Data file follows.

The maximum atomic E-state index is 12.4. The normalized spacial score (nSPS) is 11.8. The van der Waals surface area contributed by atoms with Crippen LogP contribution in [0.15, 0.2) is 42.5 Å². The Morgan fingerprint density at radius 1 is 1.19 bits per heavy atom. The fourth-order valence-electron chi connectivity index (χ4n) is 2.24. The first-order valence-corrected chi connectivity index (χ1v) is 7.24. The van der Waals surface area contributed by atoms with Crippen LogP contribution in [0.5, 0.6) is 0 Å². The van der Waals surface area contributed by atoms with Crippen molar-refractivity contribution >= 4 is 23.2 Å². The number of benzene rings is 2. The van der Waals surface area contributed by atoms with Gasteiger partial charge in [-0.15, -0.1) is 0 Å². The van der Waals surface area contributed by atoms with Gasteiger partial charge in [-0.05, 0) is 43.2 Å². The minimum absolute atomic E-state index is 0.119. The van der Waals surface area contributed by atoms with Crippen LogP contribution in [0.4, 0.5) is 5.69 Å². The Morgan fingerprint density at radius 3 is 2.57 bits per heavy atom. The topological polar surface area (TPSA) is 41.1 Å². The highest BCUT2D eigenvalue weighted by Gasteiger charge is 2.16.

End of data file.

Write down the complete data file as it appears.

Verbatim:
The maximum atomic E-state index is 12.4. The normalized spacial score (nSPS) is 11.8. The van der Waals surface area contributed by atoms with Crippen LogP contribution in [0.15, 0.2) is 42.5 Å². The Morgan fingerprint density at radius 1 is 1.19 bits per heavy atom. The fourth-order valence-electron chi connectivity index (χ4n) is 2.24. The first-order valence-corrected chi connectivity index (χ1v) is 7.24. The van der Waals surface area contributed by atoms with Crippen LogP contribution in [0.5, 0.6) is 0 Å². The van der Waals surface area contributed by atoms with Crippen molar-refractivity contribution >= 4 is 23.2 Å². The number of benzene rings is 2. The van der Waals surface area contributed by atoms with Gasteiger partial charge in [-0.15, -0.1) is 0 Å². The van der Waals surface area contributed by atoms with Gasteiger partial charge in [-0.05, 0) is 43.2 Å². The minimum absolute atomic E-state index is 0.119. The van der Waals surface area contributed by atoms with Crippen LogP contribution in [0.4, 0.5) is 5.69 Å². The Morgan fingerprint density at radius 3 is 2.57 bits per heavy atom. The topological polar surface area (TPSA) is 41.1 Å². The highest BCUT2D eigenvalue weighted by Gasteiger charge is 2.16.